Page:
A qualification to David Deutsch’s argument about proportional representation

In The Beginning of Infinity, physicist David Deutsch channels Karl Popper to argue that the best way to make progress and advance the state of human knowledge is not to seek knowledge from the best oracles, but rather to figure out the best way to “detect and eliminate error” (209), recognizing that all oracles of knowledge are ultimately fallible.

Applying this principle to politics, Deutsch argues that majoritarian plurality electoral systems are preferable to proportional representation parliamentary systems. This is because proportional representation systems produce legislatures with a strong multi-party system in which no one party ever enjoys a majority. Thus, policies from proportional representation systems are inevitably the result of strong compromise, making it difficult for voters to know who to hold accountable when they produce bad policies.

Also, while we commonly think of compromise as a good thing, he argues that:

The key defect of compromise policies is that when one of them is implemented and fails, no one learns anything because no one ever agreed with it. (346)

Instead, he argues that the institutions of a political system should function to make it easy to detect and eliminate error. This is more likely to be the case in majoritarian plurality systems where it is easy to hold the majority accountable for their performance and easier to replace them if that performance is judged poorly.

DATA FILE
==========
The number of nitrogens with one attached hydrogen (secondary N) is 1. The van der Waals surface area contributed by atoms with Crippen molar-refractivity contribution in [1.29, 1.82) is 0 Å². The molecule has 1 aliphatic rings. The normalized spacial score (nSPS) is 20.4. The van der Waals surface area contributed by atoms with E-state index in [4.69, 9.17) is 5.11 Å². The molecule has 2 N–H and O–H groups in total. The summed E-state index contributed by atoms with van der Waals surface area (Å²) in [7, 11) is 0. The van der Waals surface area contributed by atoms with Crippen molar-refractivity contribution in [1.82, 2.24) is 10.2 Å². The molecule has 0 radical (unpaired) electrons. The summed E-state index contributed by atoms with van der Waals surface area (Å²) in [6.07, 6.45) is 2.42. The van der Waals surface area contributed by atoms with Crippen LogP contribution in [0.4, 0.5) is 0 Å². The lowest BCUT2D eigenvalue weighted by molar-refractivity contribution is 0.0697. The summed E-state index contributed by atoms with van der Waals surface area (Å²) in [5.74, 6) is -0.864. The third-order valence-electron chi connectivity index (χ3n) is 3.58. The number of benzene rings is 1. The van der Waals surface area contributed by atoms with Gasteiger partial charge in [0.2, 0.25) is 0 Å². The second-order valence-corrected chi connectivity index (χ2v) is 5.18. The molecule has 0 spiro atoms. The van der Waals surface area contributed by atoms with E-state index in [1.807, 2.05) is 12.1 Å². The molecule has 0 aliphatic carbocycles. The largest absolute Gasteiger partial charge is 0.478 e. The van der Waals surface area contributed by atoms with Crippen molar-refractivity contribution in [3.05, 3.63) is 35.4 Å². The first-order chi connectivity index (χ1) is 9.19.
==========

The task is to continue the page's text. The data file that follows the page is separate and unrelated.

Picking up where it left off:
Following a plurality-voting election, the usual outcome is that the party with the largest total number of votes has an overall majority in the legislature, and therefore takes sole charge. All the losing parties are removed entirely from power. This is rare under proportional representation, because some of the parties in the old coalition are usually needed in the new one. Consequently, the logic of plurality is that politicians and political parties have little chance of gaining any share in the power unless they can persuade a substantial proportion of the population to vote for them. (347)

While this is an interesting argument, in my view it is also somewhat incomplete because electoral systems do not exist in a vacuum. The ability to efficiently replace governments that promote bad policies is also highly dependent on whether the democratic political system has a presidential or parliamentary system.

In the United States, for instance, we have a presidential majoritarian plurality system. In order for policies to be enacted, they must be supported by a majority of the House, Senate, as well as the presidency. In instances of “unified government,” where all are controlled by the same political party, it is indeed easy for voters for determine who to remove if policies are not working: the majority party in power. Such conditions of unified government are rare, however. Much more common is for Congress to be controlled by one party and the presidency to be controlled by another. In these situations, they blame each other for bad policies, making it difficult for voters to know who to hold accountable for poor performance.

In contrast, parliamentary systems combine the executive and legislative powers into a single entity. When policies are bad, voters know who to hold accountable: the coalition government in power. They also know more easily who to replace at the next election. This often produces a system that is often more likely to be responsive to voters who are more easily able to hold the government accountable for bad policies, often incentivizing better outcomes on the part of elected officials.

In sum, judging whether or not proportional representation or majoritarian plurality systems do a better job of detecting and eliminating bad policies requires, in my view, additional knowledge of the context and institutions where those policies are created.


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